Schitzo
Mar 20, 2006

I can't hear it when you talk about John Druce

Perhaps the better question is why you were doing work for an 88% discount. Seems kind of silly to me.

JudicialRestraints
Oct 26, 2007

Are you a LAWYER? Because I'll have you know I got GOOD GRADES in LAW SCHOOL last semester. Don't even try to argue THE LAW with me.


Solomon Grundy posted:

In my state, if there is an express contract, all quasi-contract theories are barred, so don't get all excited about quantum meruit until you check local laws.

He should definitely check his local laws, Quantum Meruit in Wisconsin only comes into play with an express contract when the party that is getting discounted work breaks the contract.

Basically, it's worth looking into but I know nothing about the law in Florida.

Incredulous Red
Mar 25, 2008



JudicialRestraints posted:

He should definitely check his local laws, Quantum Meruit in Wisconsin only comes into play with an express contract when the party that is getting discounted work breaks the contract.

Basically, it's worth looking into but I know nothing about the law in Florida.

I just did some casual searching, it looks like an express agreement is a defense to a claim for quantum meruit in Florida.

Stupid Dick
May 25, 2004



I am designing a (basic) website for a local animal shelter. I would like to use some of their sponsors' logos to thank them for their support and link to each sponsors' site. Do I need written permission from each sponsor to do this, or since they already partner with the organization is it allowed without approval?

Also, the shelter is registered as a 501(c)3 exempt company, so they're legit. I just want to make sure I'm not subjecting them to any legal issues in the future.

Edit: the shelter is in Ohio (in case there are any state laws that apply).

Stupid Dick fucked around with this message at Feb 19, 2010 around 19:36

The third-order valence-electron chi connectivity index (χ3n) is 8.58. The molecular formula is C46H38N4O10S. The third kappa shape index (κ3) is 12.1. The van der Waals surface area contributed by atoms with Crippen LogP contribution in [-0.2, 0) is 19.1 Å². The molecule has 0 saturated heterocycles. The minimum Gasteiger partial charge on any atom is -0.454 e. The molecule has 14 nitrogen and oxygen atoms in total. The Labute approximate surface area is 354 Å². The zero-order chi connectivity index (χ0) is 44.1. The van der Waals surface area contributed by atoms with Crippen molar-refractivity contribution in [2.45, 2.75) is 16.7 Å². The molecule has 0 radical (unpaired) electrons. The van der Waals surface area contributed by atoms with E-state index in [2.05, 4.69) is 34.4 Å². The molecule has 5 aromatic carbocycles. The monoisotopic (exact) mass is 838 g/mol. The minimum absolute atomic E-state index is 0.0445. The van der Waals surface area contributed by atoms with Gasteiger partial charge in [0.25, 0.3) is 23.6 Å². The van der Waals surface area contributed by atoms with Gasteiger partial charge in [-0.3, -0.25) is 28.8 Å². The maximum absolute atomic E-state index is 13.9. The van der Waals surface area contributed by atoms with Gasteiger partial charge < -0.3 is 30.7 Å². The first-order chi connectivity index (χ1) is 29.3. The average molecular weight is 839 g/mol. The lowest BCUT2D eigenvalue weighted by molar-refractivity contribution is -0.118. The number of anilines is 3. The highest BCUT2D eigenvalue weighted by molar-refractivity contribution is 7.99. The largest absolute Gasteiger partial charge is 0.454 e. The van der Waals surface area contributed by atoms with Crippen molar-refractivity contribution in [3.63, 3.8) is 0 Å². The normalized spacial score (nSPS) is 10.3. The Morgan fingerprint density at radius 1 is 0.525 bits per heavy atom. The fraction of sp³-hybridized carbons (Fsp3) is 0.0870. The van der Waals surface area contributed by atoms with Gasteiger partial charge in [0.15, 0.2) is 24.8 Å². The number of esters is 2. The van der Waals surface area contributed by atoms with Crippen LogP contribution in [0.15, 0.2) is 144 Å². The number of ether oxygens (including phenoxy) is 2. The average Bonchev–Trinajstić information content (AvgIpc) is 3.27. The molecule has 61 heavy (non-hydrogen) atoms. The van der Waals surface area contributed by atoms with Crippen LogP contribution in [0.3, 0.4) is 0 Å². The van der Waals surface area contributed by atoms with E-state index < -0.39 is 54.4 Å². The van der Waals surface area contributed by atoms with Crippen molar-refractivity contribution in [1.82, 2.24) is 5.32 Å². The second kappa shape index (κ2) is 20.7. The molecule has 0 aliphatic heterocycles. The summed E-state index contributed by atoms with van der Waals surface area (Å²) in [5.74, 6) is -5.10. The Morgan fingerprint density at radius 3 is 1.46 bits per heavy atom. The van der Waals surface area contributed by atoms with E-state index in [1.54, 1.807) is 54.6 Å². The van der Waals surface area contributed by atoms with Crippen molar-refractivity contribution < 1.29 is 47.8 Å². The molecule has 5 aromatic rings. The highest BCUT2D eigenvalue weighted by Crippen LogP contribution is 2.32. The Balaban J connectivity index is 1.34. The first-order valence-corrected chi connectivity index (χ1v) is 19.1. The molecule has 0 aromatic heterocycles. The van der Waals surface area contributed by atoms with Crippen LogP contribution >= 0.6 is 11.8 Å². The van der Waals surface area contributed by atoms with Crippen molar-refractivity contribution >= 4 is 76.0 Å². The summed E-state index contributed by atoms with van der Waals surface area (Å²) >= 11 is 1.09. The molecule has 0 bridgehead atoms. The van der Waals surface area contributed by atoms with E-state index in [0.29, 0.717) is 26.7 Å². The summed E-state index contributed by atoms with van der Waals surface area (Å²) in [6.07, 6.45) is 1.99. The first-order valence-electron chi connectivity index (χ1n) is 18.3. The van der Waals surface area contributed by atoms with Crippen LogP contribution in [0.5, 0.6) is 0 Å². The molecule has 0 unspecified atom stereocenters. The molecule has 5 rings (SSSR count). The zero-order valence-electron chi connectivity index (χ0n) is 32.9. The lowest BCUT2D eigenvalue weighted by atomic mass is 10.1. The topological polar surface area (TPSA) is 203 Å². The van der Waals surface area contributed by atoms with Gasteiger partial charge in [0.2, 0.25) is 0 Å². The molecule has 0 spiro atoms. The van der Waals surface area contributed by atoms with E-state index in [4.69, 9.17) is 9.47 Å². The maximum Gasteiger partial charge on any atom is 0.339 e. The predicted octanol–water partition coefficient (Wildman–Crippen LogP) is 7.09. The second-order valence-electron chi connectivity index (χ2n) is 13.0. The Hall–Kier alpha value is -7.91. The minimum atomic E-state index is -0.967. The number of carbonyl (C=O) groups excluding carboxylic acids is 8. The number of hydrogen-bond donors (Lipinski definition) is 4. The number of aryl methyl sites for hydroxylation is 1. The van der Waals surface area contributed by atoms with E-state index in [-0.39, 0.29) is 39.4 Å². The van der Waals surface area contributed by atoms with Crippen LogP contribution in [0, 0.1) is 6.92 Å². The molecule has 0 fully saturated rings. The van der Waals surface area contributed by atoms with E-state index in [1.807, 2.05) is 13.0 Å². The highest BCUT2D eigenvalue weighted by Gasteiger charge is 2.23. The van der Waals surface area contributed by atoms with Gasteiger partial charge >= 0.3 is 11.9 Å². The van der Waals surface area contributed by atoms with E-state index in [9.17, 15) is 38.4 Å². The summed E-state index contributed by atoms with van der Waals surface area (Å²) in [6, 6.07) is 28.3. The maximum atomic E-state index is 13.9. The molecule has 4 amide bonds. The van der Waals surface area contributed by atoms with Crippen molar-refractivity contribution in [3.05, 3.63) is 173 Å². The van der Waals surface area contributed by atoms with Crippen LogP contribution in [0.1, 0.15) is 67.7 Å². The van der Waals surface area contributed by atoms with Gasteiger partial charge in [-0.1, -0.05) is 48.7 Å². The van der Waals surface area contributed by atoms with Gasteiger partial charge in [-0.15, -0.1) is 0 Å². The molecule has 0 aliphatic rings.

WhiskeyJuvenile
Feb 15, 2002

SIC SEMPER TYRANNOSAURUS


As a general rule with charitable organizations, making your donors happy is a good idea, so it doesn't hurt to get permission.

dawiyo
Jul 16, 2007


I own a small web design business and I'm starting to get some bigger name clients. Is it worth the money to hire someone to draft me a simple contract or will a canned one written for companies like mine work just fine?

entris
Oct 22, 2008

by Y Kant Ozma Post


dawiyo posted:

I own a small web design business and I'm starting to get some bigger name clients. Is it worth the money to hire someone to draft me a simple contract or will a canned one written for companies like mine work just fine?

Given how lovely the legal market is right now, lawyers are starving for work. I'm sure you could find a competent attorney for a reasonable fee, who could help you out with your contracts.

Solomon Grundy
Feb 10, 2007

Born on a Monday

entris posted:

Given how lovely the legal market is right now, lawyers are starving for work. I'm sure you could find a competent attorney for a reasonable fee, who could help you out with your contracts.

You could probably even find a lawyer to review your contract in exchange for web design services. What state are you in?

entris
Oct 22, 2008

by Y Kant Ozma Post


Solomon Grundy posted:

You could probably even find a lawyer to review your contract in exchange for web design services. What state are you in?

That's an excellent point.

Busy Bee
Jul 12, 2004


A good friend of mine is currently going through some legal trouble. Him and his attorney have finally come to a conclusion with the prosecutors on something they can agree with.

A deferred judgment with a condition of two months in jail. Even though he trusts his lawyer, he has some questions for me and wants a second opinion:

1) The DJ is supposed to be a one year period, where after that period is done and my friend has not been convicted of any crimes, his record is wiped clean. However, according to this site (http://criminal.lawyers.com/Crimina...cedure-FAQ.html) it says, "While the defendant is free to say he's never been convicted of a crime, the guilty plea could have possible future ramifications. For example, deferred judgments are counted in computing a defendant's criminal history score under the federal sentencing guidelines." What does that mean?

2) If someone does search his record within that year, what will show up? According to him, he says that on his record it will say that these felony charges will be pending, and upon completion of his jail time and a year of being clean, everything will be wiped clean. Is that the case?

3) What are the terms of traveling while you have a deferred judgment?

4) Within that one year period, and if my friend is filing an application where it asks him, "Have you ever been convicted of any crime," will he have to say Yes?